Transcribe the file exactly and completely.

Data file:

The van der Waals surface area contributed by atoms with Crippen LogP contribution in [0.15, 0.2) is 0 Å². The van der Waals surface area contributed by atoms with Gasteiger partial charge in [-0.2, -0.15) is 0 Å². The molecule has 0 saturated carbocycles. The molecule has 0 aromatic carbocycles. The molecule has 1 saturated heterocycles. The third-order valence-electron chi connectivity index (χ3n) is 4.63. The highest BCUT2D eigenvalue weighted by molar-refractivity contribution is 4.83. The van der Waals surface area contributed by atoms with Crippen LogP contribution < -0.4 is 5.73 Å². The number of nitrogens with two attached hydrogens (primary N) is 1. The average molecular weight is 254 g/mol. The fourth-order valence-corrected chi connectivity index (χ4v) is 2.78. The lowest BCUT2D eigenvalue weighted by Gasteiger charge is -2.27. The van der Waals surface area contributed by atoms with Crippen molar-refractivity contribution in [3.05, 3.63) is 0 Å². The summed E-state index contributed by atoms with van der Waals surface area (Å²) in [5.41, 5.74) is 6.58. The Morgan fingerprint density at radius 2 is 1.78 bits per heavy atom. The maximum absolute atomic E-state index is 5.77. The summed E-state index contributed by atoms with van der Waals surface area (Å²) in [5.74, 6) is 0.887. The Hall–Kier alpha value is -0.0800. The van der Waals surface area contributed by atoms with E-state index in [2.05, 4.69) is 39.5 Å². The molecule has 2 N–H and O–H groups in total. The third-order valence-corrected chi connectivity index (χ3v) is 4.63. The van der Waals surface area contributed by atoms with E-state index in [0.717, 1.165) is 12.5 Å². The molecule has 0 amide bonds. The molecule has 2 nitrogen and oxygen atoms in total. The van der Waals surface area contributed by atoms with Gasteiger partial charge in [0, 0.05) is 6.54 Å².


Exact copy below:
The van der Waals surface area contributed by atoms with Crippen LogP contribution in [0.15, 0.2) is 0 Å². The van der Waals surface area contributed by atoms with Gasteiger partial charge in [-0.2, -0.15) is 0 Å². The molecule has 0 saturated carbocycles. The molecule has 0 aromatic carbocycles. The molecule has 1 saturated heterocycles. The third-order valence-electron chi connectivity index (χ3n) is 4.63. The highest BCUT2D eigenvalue weighted by molar-refractivity contribution is 4.83. The van der Waals surface area contributed by atoms with Crippen LogP contribution < -0.4 is 5.73 Å². The number of nitrogens with two attached hydrogens (primary N) is 1. The average molecular weight is 254 g/mol. The fourth-order valence-corrected chi connectivity index (χ4v) is 2.78. The lowest BCUT2D eigenvalue weighted by Gasteiger charge is -2.27. The van der Waals surface area contributed by atoms with Crippen molar-refractivity contribution in [3.05, 3.63) is 0 Å². The summed E-state index contributed by atoms with van der Waals surface area (Å²) in [5.41, 5.74) is 6.58. The Morgan fingerprint density at radius 2 is 1.78 bits per heavy atom. The maximum absolute atomic E-state index is 5.77. The summed E-state index contributed by atoms with van der Waals surface area (Å²) in [5.74, 6) is 0.887. The Hall–Kier alpha value is -0.0800. The van der Waals surface area contributed by atoms with E-state index in [2.05, 4.69) is 39.5 Å². The molecule has 2 N–H and O–H groups in total. The third-order valence-corrected chi connectivity index (χ3v) is 4.63. The van der Waals surface area contributed by atoms with E-state index in [0.717, 1.165) is 12.5 Å². The molecule has 0 amide bonds. The molecule has 2 nitrogen and oxygen atoms in total. The van der Waals surface area contributed by atoms with Gasteiger partial charge in [0, 0.05) is 6.54 Å².